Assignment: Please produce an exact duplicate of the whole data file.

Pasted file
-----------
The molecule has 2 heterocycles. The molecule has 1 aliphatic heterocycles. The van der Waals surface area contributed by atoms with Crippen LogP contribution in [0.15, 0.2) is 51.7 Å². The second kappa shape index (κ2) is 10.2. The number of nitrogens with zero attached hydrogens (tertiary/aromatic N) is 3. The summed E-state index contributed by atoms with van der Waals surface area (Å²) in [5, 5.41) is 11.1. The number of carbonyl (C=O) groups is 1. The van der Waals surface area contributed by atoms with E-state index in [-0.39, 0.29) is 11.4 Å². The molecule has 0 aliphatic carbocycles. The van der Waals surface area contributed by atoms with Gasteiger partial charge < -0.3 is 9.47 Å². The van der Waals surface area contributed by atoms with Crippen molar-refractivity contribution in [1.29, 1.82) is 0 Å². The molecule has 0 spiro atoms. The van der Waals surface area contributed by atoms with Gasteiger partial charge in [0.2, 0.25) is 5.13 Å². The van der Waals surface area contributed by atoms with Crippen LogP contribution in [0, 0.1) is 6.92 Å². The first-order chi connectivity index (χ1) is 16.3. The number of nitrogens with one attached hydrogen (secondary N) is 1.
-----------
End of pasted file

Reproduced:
The molecule has 2 heterocycles. The molecule has 1 aliphatic heterocycles. The van der Waals surface area contributed by atoms with Crippen LogP contribution in [0.15, 0.2) is 51.7 Å². The second kappa shape index (κ2) is 10.2. The number of nitrogens with zero attached hydrogens (tertiary/aromatic N) is 3. The summed E-state index contributed by atoms with van der Waals surface area (Å²) in [5, 5.41) is 11.1. The number of carbonyl (C=O) groups is 1. The van der Waals surface area contributed by atoms with E-state index in [-0.39, 0.29) is 11.4 Å². The molecule has 0 aliphatic carbocycles. The van der Waals surface area contributed by atoms with Gasteiger partial charge < -0.3 is 9.47 Å². The van der Waals surface area contributed by atoms with Crippen molar-refractivity contribution in [1.29, 1.82) is 0 Å². The molecule has 0 spiro atoms. The van der Waals surface area contributed by atoms with Gasteiger partial charge in [0.2, 0.25) is 5.13 Å². The van der Waals surface area contributed by atoms with Crippen LogP contribution in [0, 0.1) is 6.92 Å². The first-order chi connectivity index (χ1) is 16.3. The number of nitrogens with one attached hydrogen (secondary N) is 1.